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Mediators of Inflammation
Volume 2016, Article ID 4083735, 8 pages
Review Article

The Role of the IL-20 Subfamily in Glaucoma

Casey Eye Institute, Oregon Health & Science University, 3181 S.W. Sam Jackson Park Road, Portland, OR 97239, USA

Received 20 August 2015; Revised 4 December 2015; Accepted 10 December 2015

Academic Editor: Claudia Cocco

Copyright © 2016 Mary K. Wirtz and Kate E. Keller. This is an open access article distributed under the Creative Commons Attribution License, which permits unrestricted use, distribution, and reproduction in any medium, provided the original work is properly cited.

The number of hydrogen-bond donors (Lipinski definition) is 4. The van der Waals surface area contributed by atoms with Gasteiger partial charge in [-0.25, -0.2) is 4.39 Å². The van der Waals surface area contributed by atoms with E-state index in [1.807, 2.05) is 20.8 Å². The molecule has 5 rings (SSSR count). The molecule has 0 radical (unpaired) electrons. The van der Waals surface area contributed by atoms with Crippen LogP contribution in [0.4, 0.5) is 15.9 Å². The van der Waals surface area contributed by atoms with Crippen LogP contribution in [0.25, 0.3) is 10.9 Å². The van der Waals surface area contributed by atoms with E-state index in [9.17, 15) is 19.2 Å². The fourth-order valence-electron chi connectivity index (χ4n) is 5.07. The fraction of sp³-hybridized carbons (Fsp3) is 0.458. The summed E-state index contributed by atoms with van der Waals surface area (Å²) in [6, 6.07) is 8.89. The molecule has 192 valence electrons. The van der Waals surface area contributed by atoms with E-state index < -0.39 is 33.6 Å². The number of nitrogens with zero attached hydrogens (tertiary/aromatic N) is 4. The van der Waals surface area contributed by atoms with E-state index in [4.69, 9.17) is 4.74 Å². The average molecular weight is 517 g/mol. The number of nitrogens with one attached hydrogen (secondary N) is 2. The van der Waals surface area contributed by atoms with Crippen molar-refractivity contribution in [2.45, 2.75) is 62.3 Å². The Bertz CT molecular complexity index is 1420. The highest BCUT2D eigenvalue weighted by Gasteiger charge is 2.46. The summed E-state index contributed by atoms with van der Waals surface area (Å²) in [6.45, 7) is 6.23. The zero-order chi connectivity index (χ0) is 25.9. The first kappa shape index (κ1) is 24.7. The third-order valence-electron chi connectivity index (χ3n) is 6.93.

Glaucoma is a common disease that leads to loss of peripheral vision and, if left untreated, ultimately to blindness. While the exact cause(s) of glaucoma is still unknown, two leading risk factors are age and elevated intraocular pressure. Several studies suggest a possible link between glaucoma and inflammation in humans and animal models. In particular, our lab recently identified a T104M mutation in IL-20 receptor-B (IL-20RB) in primary open angle glaucoma patients from a large pedigree. Several of the interleukin- (IL-) 20 family of cytokines and receptors are expressed in ocular tissues including the trabecular meshwork, optic nerve head, and retinal ganglion cells. The DBA/2J mouse develops high intraocular pressures with age and has characteristic optic nerve defects that make it a useful glaucoma model. IL-24 expression is significantly upregulated in the retina of these mice, while IL-20RA expression in the optic nerve is downregulated following pressure-induced damage. The identification of a mutation in the IL-20RB gene in a glaucoma pedigree and changes in expression levels of IL-20 family members in the DBA/2J mouse suggest that disruption of normal IL-20 signaling in the eye may contribute to degenerative processes associated with glaucoma.